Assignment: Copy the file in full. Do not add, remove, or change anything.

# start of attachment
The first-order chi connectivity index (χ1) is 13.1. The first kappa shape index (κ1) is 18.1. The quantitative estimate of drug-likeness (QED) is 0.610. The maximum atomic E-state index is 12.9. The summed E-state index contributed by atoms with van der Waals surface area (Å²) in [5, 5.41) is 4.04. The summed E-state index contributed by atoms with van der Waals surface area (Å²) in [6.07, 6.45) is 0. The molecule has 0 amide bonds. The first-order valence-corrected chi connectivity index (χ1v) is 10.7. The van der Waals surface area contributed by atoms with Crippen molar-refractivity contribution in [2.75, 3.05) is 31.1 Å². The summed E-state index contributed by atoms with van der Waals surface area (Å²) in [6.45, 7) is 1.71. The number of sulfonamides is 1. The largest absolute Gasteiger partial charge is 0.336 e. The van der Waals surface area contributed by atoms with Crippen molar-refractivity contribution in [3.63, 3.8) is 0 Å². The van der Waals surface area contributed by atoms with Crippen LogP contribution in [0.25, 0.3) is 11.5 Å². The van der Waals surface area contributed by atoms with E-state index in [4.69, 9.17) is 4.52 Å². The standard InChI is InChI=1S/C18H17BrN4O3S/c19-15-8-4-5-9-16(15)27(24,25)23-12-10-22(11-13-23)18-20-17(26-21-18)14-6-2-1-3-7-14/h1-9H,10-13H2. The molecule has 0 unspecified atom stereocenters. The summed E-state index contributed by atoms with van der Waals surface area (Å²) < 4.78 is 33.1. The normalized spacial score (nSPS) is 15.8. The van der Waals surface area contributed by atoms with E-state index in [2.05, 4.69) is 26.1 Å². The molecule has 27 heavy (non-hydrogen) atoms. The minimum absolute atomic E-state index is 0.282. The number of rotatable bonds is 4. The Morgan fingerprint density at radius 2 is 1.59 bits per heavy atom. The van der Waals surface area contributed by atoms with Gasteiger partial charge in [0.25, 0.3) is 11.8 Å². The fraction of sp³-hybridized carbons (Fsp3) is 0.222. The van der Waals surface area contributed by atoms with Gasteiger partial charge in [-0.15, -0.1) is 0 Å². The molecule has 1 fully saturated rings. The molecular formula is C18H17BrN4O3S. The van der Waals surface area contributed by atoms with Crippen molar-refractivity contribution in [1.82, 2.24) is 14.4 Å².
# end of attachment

The first-order chi connectivity index (χ1) is 13.1. The first kappa shape index (κ1) is 18.1. The quantitative estimate of drug-likeness (QED) is 0.610. The maximum atomic E-state index is 12.9. The summed E-state index contributed by atoms with van der Waals surface area (Å²) in [5, 5.41) is 4.04. The summed E-state index contributed by atoms with van der Waals surface area (Å²) in [6.07, 6.45) is 0. The molecule has 0 amide bonds. The first-order valence-corrected chi connectivity index (χ1v) is 10.7. The van der Waals surface area contributed by atoms with Crippen molar-refractivity contribution in [2.75, 3.05) is 31.1 Å². The summed E-state index contributed by atoms with van der Waals surface area (Å²) in [6.45, 7) is 1.71. The number of sulfonamides is 1. The largest absolute Gasteiger partial charge is 0.336 e. The van der Waals surface area contributed by atoms with Crippen molar-refractivity contribution in [3.63, 3.8) is 0 Å². The van der Waals surface area contributed by atoms with Crippen LogP contribution in [0.25, 0.3) is 11.5 Å². The van der Waals surface area contributed by atoms with E-state index in [4.69, 9.17) is 4.52 Å². The standard InChI is InChI=1S/C18H17BrN4O3S/c19-15-8-4-5-9-16(15)27(24,25)23-12-10-22(11-13-23)18-20-17(26-21-18)14-6-2-1-3-7-14/h1-9H,10-13H2. The molecule has 0 unspecified atom stereocenters. The summed E-state index contributed by atoms with van der Waals surface area (Å²) < 4.78 is 33.1. The normalized spacial score (nSPS) is 15.8. The van der Waals surface area contributed by atoms with E-state index in [2.05, 4.69) is 26.1 Å². The molecule has 27 heavy (non-hydrogen) atoms. The minimum absolute atomic E-state index is 0.282. The number of rotatable bonds is 4. The Morgan fingerprint density at radius 2 is 1.59 bits per heavy atom. The van der Waals surface area contributed by atoms with Gasteiger partial charge in [0.25, 0.3) is 11.8 Å². The fraction of sp³-hybridized carbons (Fsp3) is 0.222. The van der Waals surface area contributed by atoms with Gasteiger partial charge in [-0.15, -0.1) is 0 Å². The molecule has 1 fully saturated rings. The molecular formula is C18H17BrN4O3S. The van der Waals surface area contributed by atoms with Crippen molar-refractivity contribution in [1.82, 2.24) is 14.4 Å².